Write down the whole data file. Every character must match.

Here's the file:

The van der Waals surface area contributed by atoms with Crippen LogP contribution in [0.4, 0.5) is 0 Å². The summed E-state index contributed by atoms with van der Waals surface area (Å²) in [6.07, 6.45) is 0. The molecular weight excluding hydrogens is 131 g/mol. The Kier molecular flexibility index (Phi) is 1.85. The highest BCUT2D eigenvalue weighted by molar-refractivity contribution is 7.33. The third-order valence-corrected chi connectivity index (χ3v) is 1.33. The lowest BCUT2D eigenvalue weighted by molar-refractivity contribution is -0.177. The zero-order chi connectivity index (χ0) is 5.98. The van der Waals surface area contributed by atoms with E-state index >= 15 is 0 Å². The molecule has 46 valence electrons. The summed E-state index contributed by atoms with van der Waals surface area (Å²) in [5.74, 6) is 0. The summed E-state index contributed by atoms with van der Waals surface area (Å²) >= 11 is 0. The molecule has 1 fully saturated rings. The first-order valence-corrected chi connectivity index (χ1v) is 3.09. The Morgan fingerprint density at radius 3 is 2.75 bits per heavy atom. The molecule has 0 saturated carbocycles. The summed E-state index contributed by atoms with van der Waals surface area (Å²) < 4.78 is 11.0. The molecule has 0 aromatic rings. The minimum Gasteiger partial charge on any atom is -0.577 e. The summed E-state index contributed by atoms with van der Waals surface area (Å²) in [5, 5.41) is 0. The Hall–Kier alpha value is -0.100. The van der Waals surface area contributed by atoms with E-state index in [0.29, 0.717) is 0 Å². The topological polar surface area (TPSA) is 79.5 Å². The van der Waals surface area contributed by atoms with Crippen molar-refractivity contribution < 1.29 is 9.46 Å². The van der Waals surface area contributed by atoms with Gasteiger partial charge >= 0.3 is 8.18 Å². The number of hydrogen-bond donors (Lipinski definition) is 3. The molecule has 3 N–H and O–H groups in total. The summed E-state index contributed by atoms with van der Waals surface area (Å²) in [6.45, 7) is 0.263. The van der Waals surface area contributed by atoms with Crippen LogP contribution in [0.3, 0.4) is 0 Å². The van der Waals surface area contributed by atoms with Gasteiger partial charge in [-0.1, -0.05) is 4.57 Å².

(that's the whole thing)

The van der Waals surface area contributed by atoms with Crippen LogP contribution in [0.4, 0.5) is 0 Å². The summed E-state index contributed by atoms with van der Waals surface area (Å²) in [6.07, 6.45) is 0. The molecular weight excluding hydrogens is 131 g/mol. The Kier molecular flexibility index (Phi) is 1.85. The highest BCUT2D eigenvalue weighted by molar-refractivity contribution is 7.33. The third-order valence-corrected chi connectivity index (χ3v) is 1.33. The lowest BCUT2D eigenvalue weighted by molar-refractivity contribution is -0.177. The zero-order chi connectivity index (χ0) is 5.98. The van der Waals surface area contributed by atoms with E-state index >= 15 is 0 Å². The molecule has 46 valence electrons. The summed E-state index contributed by atoms with van der Waals surface area (Å²) in [5.74, 6) is 0. The summed E-state index contributed by atoms with van der Waals surface area (Å²) >= 11 is 0. The molecule has 1 fully saturated rings. The first-order valence-corrected chi connectivity index (χ1v) is 3.09. The Morgan fingerprint density at radius 3 is 2.75 bits per heavy atom. The molecule has 0 saturated carbocycles. The summed E-state index contributed by atoms with van der Waals surface area (Å²) < 4.78 is 11.0. The molecule has 0 aromatic rings. The minimum Gasteiger partial charge on any atom is -0.577 e. The summed E-state index contributed by atoms with van der Waals surface area (Å²) in [5, 5.41) is 0. The Hall–Kier alpha value is -0.100. The van der Waals surface area contributed by atoms with E-state index in [0.29, 0.717) is 0 Å². The topological polar surface area (TPSA) is 79.5 Å². The van der Waals surface area contributed by atoms with Crippen molar-refractivity contribution < 1.29 is 9.46 Å². The van der Waals surface area contributed by atoms with Gasteiger partial charge >= 0.3 is 8.18 Å². The number of hydrogen-bond donors (Lipinski definition) is 3. The molecule has 3 N–H and O–H groups in total. The summed E-state index contributed by atoms with van der Waals surface area (Å²) in [6.45, 7) is 0.263. The van der Waals surface area contributed by atoms with Crippen LogP contribution in [0.3, 0.4) is 0 Å². The van der Waals surface area contributed by atoms with Gasteiger partial charge in [-0.1, -0.05) is 4.57 Å².